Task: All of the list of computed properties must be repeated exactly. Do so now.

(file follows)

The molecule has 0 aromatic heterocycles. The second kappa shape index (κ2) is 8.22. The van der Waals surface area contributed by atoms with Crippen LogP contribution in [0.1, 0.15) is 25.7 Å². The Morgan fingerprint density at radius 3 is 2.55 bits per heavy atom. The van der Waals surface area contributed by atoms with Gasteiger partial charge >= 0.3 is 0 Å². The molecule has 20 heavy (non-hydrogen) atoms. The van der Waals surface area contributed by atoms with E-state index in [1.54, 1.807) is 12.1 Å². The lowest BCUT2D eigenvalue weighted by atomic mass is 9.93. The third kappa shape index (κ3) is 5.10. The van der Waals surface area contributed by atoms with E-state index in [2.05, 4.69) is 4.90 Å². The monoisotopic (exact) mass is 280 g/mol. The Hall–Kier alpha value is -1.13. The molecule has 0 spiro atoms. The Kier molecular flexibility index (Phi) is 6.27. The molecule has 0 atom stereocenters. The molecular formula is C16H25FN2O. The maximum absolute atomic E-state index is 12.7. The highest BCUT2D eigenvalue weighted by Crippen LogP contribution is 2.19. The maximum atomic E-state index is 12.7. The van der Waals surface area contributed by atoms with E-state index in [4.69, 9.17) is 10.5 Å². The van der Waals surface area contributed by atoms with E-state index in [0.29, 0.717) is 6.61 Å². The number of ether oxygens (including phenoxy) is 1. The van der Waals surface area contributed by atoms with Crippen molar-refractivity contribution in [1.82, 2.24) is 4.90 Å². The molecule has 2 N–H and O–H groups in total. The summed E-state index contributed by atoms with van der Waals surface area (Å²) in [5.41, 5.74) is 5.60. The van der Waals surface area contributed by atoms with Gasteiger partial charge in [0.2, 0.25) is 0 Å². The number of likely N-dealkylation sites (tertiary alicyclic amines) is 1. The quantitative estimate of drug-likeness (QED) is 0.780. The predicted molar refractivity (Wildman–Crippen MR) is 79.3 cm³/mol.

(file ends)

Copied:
The molecule has 0 aromatic heterocycles. The second kappa shape index (κ2) is 8.22. The van der Waals surface area contributed by atoms with Crippen LogP contribution in [0.1, 0.15) is 25.7 Å². The Morgan fingerprint density at radius 3 is 2.55 bits per heavy atom. The van der Waals surface area contributed by atoms with Gasteiger partial charge >= 0.3 is 0 Å². The molecule has 20 heavy (non-hydrogen) atoms. The van der Waals surface area contributed by atoms with E-state index in [1.54, 1.807) is 12.1 Å². The lowest BCUT2D eigenvalue weighted by atomic mass is 9.93. The third kappa shape index (κ3) is 5.10. The van der Waals surface area contributed by atoms with E-state index in [2.05, 4.69) is 4.90 Å². The monoisotopic (exact) mass is 280 g/mol. The Hall–Kier alpha value is -1.13. The molecule has 0 spiro atoms. The Kier molecular flexibility index (Phi) is 6.27. The molecule has 0 atom stereocenters. The molecular formula is C16H25FN2O. The maximum absolute atomic E-state index is 12.7. The highest BCUT2D eigenvalue weighted by Crippen LogP contribution is 2.19. The maximum atomic E-state index is 12.7. The van der Waals surface area contributed by atoms with E-state index in [4.69, 9.17) is 10.5 Å². The van der Waals surface area contributed by atoms with E-state index in [0.29, 0.717) is 6.61 Å². The number of ether oxygens (including phenoxy) is 1. The van der Waals surface area contributed by atoms with Crippen molar-refractivity contribution in [1.82, 2.24) is 4.90 Å². The molecule has 2 N–H and O–H groups in total. The summed E-state index contributed by atoms with van der Waals surface area (Å²) in [5.41, 5.74) is 5.60. The van der Waals surface area contributed by atoms with Gasteiger partial charge in [0.2, 0.25) is 0 Å². The number of likely N-dealkylation sites (tertiary alicyclic amines) is 1. The quantitative estimate of drug-likeness (QED) is 0.780. The predicted molar refractivity (Wildman–Crippen MR) is 79.3 cm³/mol.